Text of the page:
The Emerging Political Economy of the 21st Century: The New Rise of China, Neoliberalism, and Neocolonialism
In conformity with the main theme of the joint project, “Conflict, Justice, and Decolonization”, Subproject III focuses primarily on the emerging global political economy in relation to the new rise of China and its increasing influence on Asia and emerging nations of the world.
From the aftermath of the Cold War era to the 21st century, in an era of global capitalism and neoliberal policy, China’s rapid rise has led to a restructuring of global political economy and the realignment of regional security in East and Southeast Asia. This economic and political restructuring is built on a pre-existing history of colonial formations as well as complex identity conflicts. This development has produced an unequal power structure and engendered hidden injuries of neo-colonialism. This involves also a critical re-evaluation of prevailing theoretical paradigms.
To engage with the changing political economic framework in the 21st century, Subproject III uses global comparative approaches to study various phenomena and themes, such as cultural identity, capital flows, market economy, relations of production, Asian financial crisis, regional security, and popular discourse. In particular, we are concerned with developing nations in the world, which include Central Asia, Southeast Asia, Africa, and South America.
In the first two years, we organized international conferences and symposiums, covering issues such as “Belt and Road: Globalization of China’s Political Economy”, “Egalitarianism and Inequality”, ‘’Neoliberalism in Relation to China” and “Sinophobia in the Rise of China”. Through them, we had intellectual exchanges with scholars from Europe, Australia, South America, and Mainland China on a range of case studies, which provided a basis to reflect on the prevailing theories, which are a relevant prerequisite for future comparative analysis.
In the 3rd to 5th years, we will focus more on concrete comparative analysis. We hope to develop a meaningful platform for comparing the influence of this Chinese global political economy in different regions of Northeast and Southeast Asia in contrast to Central Asia, Africa and South America in a way that transcends sterile orthodox disciplinary debates.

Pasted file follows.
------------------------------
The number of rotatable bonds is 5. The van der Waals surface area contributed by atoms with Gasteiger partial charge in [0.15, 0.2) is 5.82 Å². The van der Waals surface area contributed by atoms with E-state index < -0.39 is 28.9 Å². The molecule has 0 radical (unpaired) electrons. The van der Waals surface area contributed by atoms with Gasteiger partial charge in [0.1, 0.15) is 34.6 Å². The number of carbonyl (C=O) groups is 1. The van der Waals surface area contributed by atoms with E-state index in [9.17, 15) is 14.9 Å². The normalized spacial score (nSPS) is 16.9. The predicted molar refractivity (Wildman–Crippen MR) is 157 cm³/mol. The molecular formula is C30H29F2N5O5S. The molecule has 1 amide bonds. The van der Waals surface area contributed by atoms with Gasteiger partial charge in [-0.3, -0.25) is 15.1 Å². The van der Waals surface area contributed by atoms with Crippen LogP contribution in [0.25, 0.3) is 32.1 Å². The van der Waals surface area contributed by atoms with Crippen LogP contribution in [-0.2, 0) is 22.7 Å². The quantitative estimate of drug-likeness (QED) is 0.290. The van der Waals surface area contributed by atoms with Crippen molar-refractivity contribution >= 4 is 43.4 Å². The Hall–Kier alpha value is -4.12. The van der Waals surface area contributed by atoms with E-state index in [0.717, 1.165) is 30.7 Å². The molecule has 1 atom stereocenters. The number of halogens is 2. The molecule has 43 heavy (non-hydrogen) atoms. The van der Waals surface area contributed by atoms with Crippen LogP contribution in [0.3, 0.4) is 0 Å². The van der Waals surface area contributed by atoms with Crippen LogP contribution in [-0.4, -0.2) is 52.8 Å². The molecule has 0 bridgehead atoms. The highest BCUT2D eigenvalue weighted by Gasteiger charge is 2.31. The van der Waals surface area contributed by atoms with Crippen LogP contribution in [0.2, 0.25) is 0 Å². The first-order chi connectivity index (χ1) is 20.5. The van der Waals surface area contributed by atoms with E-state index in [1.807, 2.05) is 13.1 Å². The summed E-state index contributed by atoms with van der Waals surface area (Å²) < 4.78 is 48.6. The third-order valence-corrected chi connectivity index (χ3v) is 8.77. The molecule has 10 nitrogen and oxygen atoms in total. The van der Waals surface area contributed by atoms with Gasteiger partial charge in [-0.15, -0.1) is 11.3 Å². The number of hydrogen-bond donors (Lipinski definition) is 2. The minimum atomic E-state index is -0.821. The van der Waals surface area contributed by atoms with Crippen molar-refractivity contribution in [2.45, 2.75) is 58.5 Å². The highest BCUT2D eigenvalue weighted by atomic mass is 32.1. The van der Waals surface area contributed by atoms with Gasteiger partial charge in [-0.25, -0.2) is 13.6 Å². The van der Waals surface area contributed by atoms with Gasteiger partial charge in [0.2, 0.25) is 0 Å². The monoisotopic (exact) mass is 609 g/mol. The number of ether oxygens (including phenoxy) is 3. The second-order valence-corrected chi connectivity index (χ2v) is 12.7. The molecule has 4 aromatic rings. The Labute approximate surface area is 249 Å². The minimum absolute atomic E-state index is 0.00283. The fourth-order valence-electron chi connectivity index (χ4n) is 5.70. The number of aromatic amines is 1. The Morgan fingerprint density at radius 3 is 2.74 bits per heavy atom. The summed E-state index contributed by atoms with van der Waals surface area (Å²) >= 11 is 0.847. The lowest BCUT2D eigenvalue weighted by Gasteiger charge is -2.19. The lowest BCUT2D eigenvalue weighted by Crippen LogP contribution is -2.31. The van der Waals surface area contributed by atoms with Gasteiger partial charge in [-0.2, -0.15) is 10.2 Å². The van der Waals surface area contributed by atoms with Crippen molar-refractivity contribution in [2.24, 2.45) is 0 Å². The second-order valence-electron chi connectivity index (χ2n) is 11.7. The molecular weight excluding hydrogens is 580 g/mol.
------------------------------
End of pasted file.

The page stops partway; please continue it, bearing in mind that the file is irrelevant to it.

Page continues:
Each subproject contributes to linked parts of the research problematic of the joint project:
Subproject III “The Emerging Political Economy of the 21st Century: The New Rise of China, Neoliberalism, and Neocolonialism” is different from other research projects. Without doubt, the rise of China has been an important phenomenon that is intimately linked with the local situation in Taiwan and the globalized world thus typically exceeds the scope of any single research project. More importantly, this subproject emphasizes that the existing academic understandings and interpretations of this contemporary crisis have been problematic and need to be questioned and reexamined. We propose two urgent problematics regarding this crisis: one is the theoretical debate about neoliberalism, and the other is the politics of the “One Belt One Road” policy and the worldview it espouses. The first problematic concerns the basic cultural model of China’s politico-economic system (abstract operation that relies on collusion of market economy, national hegemony, and neo-nationalism); the second one involves China’s practices of global order. While mainstream academic debates are mired in disciplinary disputes and local analyses in a narrow sense, we have been emphasizing interdisciplinary and cross-regional research models to challenge conventional arguments and theoretical perspectives, in order to develop alternative thematic approaches and research methods. This subproject proceeds in two stages: the first stage focuses on a critical rethinking of the existing literature and state of knowledge. The various conferences we have organized, such as “Egalitarianism and Inequality,” “Belt and Road: Globalization of China’s Political Economy,” “Neoliberalism in Relation to China,” and “Sinophobia in the Rise of China” aim at transcending the inherent flaws of prevailing social scientific studies and sterile orthodox discussions of politics, policies, economies, and public discourses. This will hopefully establish a platform on which concrete research projects can be designed and carried out during the second stage. Research outcomes that result from this subproject will continue to be published on an ongoing basis in line with the stages mentioned above.
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